CANADA: Nations Unite to Combat Human Trafficking, Enhance Cybersecurity and Foster Legal Migration Pathways


CANADA – The 2024 Global Security Liberalization Symposium, organized by OEIS Investigation and Security under the leadership of Dr. Dinah Mourise and Mr. Mansour Ihab in Ontario, Canada, brought together experts to discuss pressing issues such as human/child trafficking, refugee challenges, cyber security, and education initiatives aimed at improving the well-being of vulnerable children.

Rt. Hon. Nakadama, Uganda’s Deputy Prime Minister, highlighted Uganda’s progressive refugee policy, recognized globally for its compassion.

She emphasized the government’s commitment to integrating refugees into local communities, with Uganda hosting the largest refugee population in Africa and the 4th largest globally. Refugees in Uganda are granted recognition, issued identity cards, and given the right to reside and own property in the country.

Nakadama explained, “Our approach extends beyond shelter, focusing on investing in people. Refugees are empowered to cultivate land, access education and healthcare, and contribute to the economy, promoting dignity and long-term stability.”

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Ambassador Walusimbi drew attention to Uganda’s collaboration with international agencies to combat human trafficking, emphasizing cross-border initiatives and stringent legal frameworks to disrupt trafficking networks and protect the vulnerable.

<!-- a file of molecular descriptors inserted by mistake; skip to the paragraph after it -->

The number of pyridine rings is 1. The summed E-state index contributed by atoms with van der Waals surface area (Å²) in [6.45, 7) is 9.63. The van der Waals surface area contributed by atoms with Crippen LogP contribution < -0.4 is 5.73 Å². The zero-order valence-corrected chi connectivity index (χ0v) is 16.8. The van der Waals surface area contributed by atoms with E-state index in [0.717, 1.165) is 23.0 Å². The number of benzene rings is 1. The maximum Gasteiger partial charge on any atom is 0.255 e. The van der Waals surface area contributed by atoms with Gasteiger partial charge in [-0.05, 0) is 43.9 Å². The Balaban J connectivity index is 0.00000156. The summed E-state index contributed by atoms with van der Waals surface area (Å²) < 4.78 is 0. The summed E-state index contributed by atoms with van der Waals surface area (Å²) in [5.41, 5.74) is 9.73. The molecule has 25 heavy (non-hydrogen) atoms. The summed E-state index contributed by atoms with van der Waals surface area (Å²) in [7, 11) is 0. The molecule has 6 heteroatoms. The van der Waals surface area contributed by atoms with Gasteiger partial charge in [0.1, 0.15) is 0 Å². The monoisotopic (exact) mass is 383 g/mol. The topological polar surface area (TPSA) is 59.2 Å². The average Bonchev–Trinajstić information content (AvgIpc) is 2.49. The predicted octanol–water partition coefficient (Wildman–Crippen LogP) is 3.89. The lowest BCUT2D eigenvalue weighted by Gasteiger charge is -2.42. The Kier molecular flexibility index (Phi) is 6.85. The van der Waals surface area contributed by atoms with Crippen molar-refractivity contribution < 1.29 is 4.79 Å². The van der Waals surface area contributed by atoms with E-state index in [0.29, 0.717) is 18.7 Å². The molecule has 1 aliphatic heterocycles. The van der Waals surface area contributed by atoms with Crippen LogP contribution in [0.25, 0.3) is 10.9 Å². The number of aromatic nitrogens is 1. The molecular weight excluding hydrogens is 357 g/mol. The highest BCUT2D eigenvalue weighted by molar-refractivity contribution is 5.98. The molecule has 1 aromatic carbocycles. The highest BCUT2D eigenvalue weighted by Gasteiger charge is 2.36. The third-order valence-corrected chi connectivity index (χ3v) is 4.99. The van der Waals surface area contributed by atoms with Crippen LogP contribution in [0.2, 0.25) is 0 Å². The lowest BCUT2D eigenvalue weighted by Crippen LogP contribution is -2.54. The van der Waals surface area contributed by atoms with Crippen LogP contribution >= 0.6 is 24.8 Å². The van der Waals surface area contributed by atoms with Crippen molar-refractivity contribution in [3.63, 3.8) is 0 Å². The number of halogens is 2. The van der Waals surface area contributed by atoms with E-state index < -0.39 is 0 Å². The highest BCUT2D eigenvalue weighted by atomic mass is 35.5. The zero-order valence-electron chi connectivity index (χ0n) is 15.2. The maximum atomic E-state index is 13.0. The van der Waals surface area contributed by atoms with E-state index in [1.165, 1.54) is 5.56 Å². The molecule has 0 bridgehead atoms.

Niagara Falls Mayor Rick Birman stressed the urgency of collaborative action against cybercrime, particularly in safeguarding children. He asserted the importance of digital literacy and robust cyber laws to counter the increasing threat posed by cyber predators.

During sideline discussions, Ugandan officials and Canadian government representatives explored pathways for legal migration. Canada’s reputation for welcoming skilled immigrants set the stage for talks on establishing a framework enabling Ugandans to seek skilled employment in Canada.

These discussions laid the foundation for a bilateral agreement facilitating talent and expertise exchange between the two nations.

With over fifty speakers, including Ambassadors Marsha (Jamaica), Naloum (Chad), Detective Inspector Sharon Hanlon of the Canadian police, Detective Staff Sergeant Brown Michael Reventar (Actor), and Ms. Lisa Stark Hughes (Public Health Entrepreneur), the symposium highlighted the threats of human trafficking and its connection to global security liberalization.

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The experts resolved to work collectively to create a safer world for children, safeguarding their right to growth from heinous practices.

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